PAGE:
In its selection of primary materials, this book builds on the recent work of historians, archivists, and librarians to challenge the received and complementary narratives of Irish inwardness and Irish exceptionalism that for decades have formed the governing perceptions of Ireland in the war years. This hard-won access to a wide array of government files has provided a more complicated understanding not only of the rhetoric of Ireland’s stand, but of the political forces shaping its articulation. In advocating for progressive policies of inquiry and access, these researchers helped instigate what has been called the Irish freedom of information ‘revolution,’ which culminated in the passage of the National Archives Act (1986) and ultimately the Freedom of Information Act (1997).¹³ Since its founding in 1922, the Irish government had practiced a closed system of administration, sacrificing its citizens’ right to know to euphemistic matters of state and denying any relation between the two. In its slow reform, Irish policy was not unique, but echoed international standards of openness and restriction, as Dermot Keogh summarizes:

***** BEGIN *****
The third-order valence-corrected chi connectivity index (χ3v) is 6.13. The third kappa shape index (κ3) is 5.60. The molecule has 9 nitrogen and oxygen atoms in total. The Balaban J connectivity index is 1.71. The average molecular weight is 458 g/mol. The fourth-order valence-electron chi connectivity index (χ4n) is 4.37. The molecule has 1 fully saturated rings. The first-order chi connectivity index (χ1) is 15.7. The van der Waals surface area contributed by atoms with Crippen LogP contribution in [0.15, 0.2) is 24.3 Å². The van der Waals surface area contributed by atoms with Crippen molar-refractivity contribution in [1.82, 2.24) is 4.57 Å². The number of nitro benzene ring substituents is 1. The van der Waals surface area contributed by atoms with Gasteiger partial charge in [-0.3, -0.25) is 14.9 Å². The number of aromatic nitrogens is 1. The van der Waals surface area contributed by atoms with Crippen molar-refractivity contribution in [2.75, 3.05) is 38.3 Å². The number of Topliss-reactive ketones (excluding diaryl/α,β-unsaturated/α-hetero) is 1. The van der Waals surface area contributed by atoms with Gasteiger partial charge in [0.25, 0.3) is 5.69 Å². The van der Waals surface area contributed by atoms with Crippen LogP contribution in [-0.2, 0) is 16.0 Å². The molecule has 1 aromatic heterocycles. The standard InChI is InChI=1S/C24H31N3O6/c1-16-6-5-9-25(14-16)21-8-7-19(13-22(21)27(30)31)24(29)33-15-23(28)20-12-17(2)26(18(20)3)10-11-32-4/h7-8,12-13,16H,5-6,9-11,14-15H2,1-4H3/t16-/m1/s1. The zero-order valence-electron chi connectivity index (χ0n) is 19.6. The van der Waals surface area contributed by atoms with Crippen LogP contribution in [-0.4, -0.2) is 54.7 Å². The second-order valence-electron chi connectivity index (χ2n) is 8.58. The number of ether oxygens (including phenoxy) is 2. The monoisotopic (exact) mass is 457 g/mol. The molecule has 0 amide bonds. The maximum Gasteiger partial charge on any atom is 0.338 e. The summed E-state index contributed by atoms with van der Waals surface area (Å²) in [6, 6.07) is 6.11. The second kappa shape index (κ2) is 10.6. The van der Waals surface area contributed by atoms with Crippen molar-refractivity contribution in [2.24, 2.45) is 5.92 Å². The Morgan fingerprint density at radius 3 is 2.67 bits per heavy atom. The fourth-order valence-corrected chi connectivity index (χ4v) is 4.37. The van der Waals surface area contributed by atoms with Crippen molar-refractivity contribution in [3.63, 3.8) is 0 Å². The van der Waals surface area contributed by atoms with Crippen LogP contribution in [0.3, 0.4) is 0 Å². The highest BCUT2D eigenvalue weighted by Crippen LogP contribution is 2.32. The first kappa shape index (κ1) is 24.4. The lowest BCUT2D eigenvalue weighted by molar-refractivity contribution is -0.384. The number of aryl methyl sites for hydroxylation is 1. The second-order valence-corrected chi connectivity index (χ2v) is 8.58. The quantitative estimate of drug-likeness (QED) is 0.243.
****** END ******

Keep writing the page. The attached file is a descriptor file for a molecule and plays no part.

The Irish State, a bastion of classical bureaucratic conservatism for most of the twentieth century, could not have avoided being affected by such dramatic international changes [in policies of access to government documentation]. The Westminster model of closed government was applied in an extreme and unreformed way by the early generations of politicians and civil servants in the new state. The civil war divide made little difference to the philosophy of bureaucratic politics shared by Cumann na nGaedheal/Fine Gael and Fianna Fáil. The British model, despite earlier intellectual interest during the War of Independence between 1919 and 1921 with the US and the Swiss, prevailed. Paradoxically, that was as much the case in departments that were inherited by the new state from the British period as it was for the newly established departments like External Affairs and Defence.¹⁴